Wednesday, March 5, 2008

Not a Cross Word in the House

I've always enjoyed doing the occasional crossword. Once a week, tackling the Sunday New York Times puzzle, which I rarely completed, was typically all I would do--except when traveling and completing the puzzles in the in-flight magazines the airlines publish.

For months now, though, I've been beginning my day with the daily NY Times puzzle, and picking up three puzzles on Sunday from the LA Times website to supplement the NY Times magazine puzzle.

As any junkie knows, the more you do, the more you need to do, and I've now supplemented my puzzle completion with daily LA Times and daily Washington Post.

I can't start my day reading the paper until I've finished the NY Times puzzle, which I usually am able to do except on Friday and Saturday, when even consulting's marginally helpful crossword solver application won't make the critical difference. Mostly, though, I do complete the Sunday NY Times puzzle these days--a rarity in my earlier years.

(By the way, there's a puzzle fanatic and creator who posts daily to his blog the answers & thoughts behind the NY Times puzzles--sometimes praising them, sometimes critiquing them.)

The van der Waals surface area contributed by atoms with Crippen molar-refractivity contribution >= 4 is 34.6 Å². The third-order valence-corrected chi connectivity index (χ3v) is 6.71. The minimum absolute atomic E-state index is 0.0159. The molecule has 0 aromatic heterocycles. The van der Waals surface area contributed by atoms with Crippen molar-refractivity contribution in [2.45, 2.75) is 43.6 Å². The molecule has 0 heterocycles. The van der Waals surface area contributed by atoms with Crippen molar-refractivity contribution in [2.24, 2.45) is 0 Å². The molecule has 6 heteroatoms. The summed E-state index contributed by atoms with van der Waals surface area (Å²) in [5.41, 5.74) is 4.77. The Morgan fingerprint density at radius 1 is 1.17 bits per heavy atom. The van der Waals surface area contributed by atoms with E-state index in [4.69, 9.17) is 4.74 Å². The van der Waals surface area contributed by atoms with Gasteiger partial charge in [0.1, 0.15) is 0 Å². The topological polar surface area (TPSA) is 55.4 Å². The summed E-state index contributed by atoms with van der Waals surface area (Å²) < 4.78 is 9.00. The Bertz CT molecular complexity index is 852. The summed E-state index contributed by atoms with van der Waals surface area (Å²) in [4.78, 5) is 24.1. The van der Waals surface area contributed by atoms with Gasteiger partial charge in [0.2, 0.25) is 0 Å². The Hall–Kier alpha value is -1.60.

But there is a knack to crossword puzzles, and no matter who writes them (and there are many different creators), they seem to rely on the same playbook at times. For example, can someone tell them to stop using Stephen Rea's last name? How about Mel Ott?

Then there's the trick of clues that state "Log beginning"--it's usually "ana" or "dia", but you spend precious minutes thinking about where does a log begin? Is this about a tree?

It's emblematic of how crossword puzzles rarely are that difficult in the words within them, but their real difficulty is figuring out the clues, which are written in the most obtuse fashion to throw you off the scent.

Of course, many puzzles these days follow "themes", usually stated in the title of the puzzle. This is where they are typically more fun and clever. I did one today from the Washington Post in which the stated theme was "The Naked Truth" and you had to solve an "observation" (as it was characterized) which wound up being "Men and women in nudist camps can air their differences" over three long lines in the puzzle. Not bad.

I'm determined to take some time to compose a few puzzles of my own--and you can be sure I'll make every effort to avoid the "stock-in-trade" words that other puzzle writers seem to rely on. We'll see if I can be successful.

Until next time...


No comments: